Inflatable Space Hotel, At Your Service

Space hotels might be popular vacation spots in 20 years.
Space hotels might be popular vacation spots in 20 years.
Photo courtesy Space Island Group

July 21, 2006 |

Space flight was once a privilege reserved for astronauts. Ever since humans first began venturing into space, children have dreamed of staking their own claim on the final frontier. For those of you who never stopped dreaming, although you didn't make the government's cut, you can thank some very forward-thinking entrepreneurs with a lot of capital. Your dream of traveling beyond our world might just come true. And if Robert Bigelow has anything to do with it, you'll have an inflatable hotel to stay in when you get there.

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Bigelow began his new aerospace company, "Bigelow Aerospace," in 1999. He built his fortune in real estate and now owns the Budget Suites of America hotel chain. Bigelow founded his plans for the commercial space station (hotel) upon an abandoned NASA project that sought to use inflatable structures in outer space. The structures are sent into orbit using rockets. Once they get there, the structures inflate.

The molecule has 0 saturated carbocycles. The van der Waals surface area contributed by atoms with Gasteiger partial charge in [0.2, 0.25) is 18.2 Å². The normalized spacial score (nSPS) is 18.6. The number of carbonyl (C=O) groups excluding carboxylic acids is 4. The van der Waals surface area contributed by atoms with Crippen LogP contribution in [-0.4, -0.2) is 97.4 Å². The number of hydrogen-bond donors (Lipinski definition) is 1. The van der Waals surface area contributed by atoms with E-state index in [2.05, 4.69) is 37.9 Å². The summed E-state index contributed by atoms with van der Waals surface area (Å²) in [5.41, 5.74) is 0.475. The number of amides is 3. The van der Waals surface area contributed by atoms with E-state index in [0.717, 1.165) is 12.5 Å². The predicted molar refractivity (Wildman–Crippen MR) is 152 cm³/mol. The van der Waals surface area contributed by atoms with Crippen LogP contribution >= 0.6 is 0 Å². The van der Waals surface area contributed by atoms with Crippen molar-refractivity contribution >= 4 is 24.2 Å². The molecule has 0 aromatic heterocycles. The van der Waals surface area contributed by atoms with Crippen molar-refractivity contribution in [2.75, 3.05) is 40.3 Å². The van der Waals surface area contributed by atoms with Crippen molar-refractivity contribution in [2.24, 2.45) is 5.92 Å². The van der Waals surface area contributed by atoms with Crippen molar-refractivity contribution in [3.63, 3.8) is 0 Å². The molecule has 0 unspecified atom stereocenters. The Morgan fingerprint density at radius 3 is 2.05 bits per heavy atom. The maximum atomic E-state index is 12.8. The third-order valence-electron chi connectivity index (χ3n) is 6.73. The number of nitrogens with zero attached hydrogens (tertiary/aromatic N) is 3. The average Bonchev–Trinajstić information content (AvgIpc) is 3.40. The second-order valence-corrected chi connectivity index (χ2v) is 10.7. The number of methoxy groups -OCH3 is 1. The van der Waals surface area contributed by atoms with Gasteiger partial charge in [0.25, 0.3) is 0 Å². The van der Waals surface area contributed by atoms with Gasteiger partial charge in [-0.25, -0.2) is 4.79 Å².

Building on that concept, Bigelow's team of designers and engineers has worked to develop an inflatable structure made of carbon fiber and Kevlar (the material used to make bulletproof vests) called the Genesis I. Still in experimental stages, at only a fraction of the size of the intended finished product, the Genesis I is hardly the inflatable space hotel the team is gunning for. But after 75 million dollars, the prototype has successfully launched into orbit and inflated. The Genesis I launched from the Ukraine aboard a Cold-War-era Russian missile 500 kilometers from Earth's surface. Bigelow plans to spend 500 million dollars by 2015 to put the commercial space station in orbit. The company is currently offering a $50 million prize to the first company that can develop a private carrier capable of reaching the station.

The Genesis I may be on an unmanned journey, that doesn't mean it's without company. The Bigelow employees sent a bunch of their stuff into orbit, a privilege the company plans to offer consumers for a few hundred dollars. I don't get it, but if they want to send their stuff into space, by all means. (link)

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